The latest to go to three days a week: The storied New Orleans Times-Picayune, one of America’s oldest papers, which announced Thursday that it plans to limit its print schedule — beginning this fall — to Wednesday, Friday and Sunday editions. It will maintain 24/7 online reporting via its site, Nola.com.
This is a tactical trend for New York-based Advance Publications, which owns the Times-Picayune, as it pushes toward a limited print-digital model. Advance said Thursday that in addition to the Times-Picayune, it will also cut back the print frequency of its three papers in Birmingham, Mobile and Huntsville, Ala., to three days.
Even as print declines in the digital age, it’s still the economic oxygen of newspapers. Print ads account for more than 86 percent of the $24 billion that the industry collected last year, according to the Newspaper Association of America, and the nation’s 1,400 or so daily newspapers have about 45 million paying customers who get their news the old-fashioned, carbon-based way.
Yet print revenues are falling so rapidly that the industry is roughly half the size it was as recently as 2007. And producing a printed paper also carries significant costs, including expensive presses, warehouses full of newsprint, fleets of delivery trucks and a manufacturing process that hasn’t changed significantly in decades.
Thus, the industry’s existential problem: How to cross the chasm that separates the declining (but relatively high revenue) print business to the lower-cost (but far lower revenue) digital news business?
Advance Publications, which is owned by the billionaire Newhouse family, has been the most aggressive in the industry in answering that question.
In 2009, the company cut its Ann Arbor (Mich.) News to two print editions weekly. In February, it moved seven more of its dailies in Michigan to a three-times-per-week print schedule.
The privately held company closely guards its financial results, but executives say they’re encouraged by what they’ve seen so far: The cutback on print has driven more readers and advertisers to the papers’ Web sites.
“It’s better to be too aggressive than not aggressive enough at a time like this,” said Randy Siegel, president of local digital strategy for Advance Publications. “Doing nothing is not an option. Preserving the status quo is not an option. . . . You either get out in front, or you get left behind.”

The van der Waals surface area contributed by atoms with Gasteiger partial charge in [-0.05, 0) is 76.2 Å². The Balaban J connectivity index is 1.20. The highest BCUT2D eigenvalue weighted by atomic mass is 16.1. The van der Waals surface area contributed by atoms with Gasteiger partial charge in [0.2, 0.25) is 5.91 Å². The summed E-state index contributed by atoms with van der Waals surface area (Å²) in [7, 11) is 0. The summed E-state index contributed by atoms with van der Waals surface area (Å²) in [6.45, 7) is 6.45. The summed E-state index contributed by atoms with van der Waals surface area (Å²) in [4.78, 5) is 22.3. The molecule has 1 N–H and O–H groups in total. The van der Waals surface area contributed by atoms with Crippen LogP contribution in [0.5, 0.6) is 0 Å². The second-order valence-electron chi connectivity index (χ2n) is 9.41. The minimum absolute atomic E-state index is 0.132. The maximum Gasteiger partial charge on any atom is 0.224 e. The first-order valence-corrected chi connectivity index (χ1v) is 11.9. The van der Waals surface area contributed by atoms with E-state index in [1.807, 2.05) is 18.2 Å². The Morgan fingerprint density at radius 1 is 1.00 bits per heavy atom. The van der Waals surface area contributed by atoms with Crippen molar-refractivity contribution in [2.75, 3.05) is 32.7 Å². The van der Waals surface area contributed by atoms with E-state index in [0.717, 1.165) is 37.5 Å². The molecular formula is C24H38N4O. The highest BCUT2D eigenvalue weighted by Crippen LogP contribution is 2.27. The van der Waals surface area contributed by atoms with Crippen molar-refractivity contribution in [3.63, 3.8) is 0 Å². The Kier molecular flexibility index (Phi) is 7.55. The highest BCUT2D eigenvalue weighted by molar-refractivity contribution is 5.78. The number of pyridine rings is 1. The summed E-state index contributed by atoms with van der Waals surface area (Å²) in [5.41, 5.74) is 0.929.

Although that strategy may be “inevitable” for newspapers, analyst Ken Doctor said, it’s not without risk or downside.
“For longtime print readers, this is going to be really jarring” because many readers don’t use the paper’s Web site on a regular basis, Doctor said. “This is a publisher pulling the plug on the seven-day habit. It’s a huge unknown how many readers will stick around.”
That could affect advertisers, as well, although the paper will continue to come out on the three most valuable days for print ads. The Sunday edition is typically the week’s most lucrative, as readers have more time to spend with the paper. Wednesday has traditionally been a “market” day, in which supermarket chains run ads featuring price specials. And Fridays are a magnet for restaurants and entertainment venues seeking the business of readers planning their weekends.
“Maybe you can create a new profitable model this way,” Doctor said, “but it’s a big maybe.”
Caroline Little, chief executive of the Newspaper Association of America, said such experimentation is necessary if newspapers are to survive. “I care about print deeply,” said Little, former publisher of Washingtonpost.com, “but I also care that 30 or 50 years from now that there will be a way to support good journalism.”
One thing is clear in New Orleans: There will be fewer journalists once the Times-Picayune implements its changes. The paper said it would make unspecified cuts.
Doctor, however, estimated that the paper’s newsroom will lose about 50 journalists, leaving about 100 to cover a region of 1.2 million people. “Chilling,” he said.
The Times-Picayune, founded in 1837, has published daily through wars, depressions and the occasional catastrophic hurricane. Its greatest glory might have been its brave performance during Hurricane Katrina in 2005. The storm knocked out the paper’s presses, but its journalists continued to report online in sweltering and dangerous conditions for three days, providing vital information to a traumatized and news-hungry region. It won a Pulitzer Prize in 2006 for that work.
he Times-Picayune’s fortunes have tumbled since Hurricane Katrina. Its daily circulation was 133,557 as of March, off 49 percent from March 2005, a few months before the storm. It sells 155,000 copies on Sundays.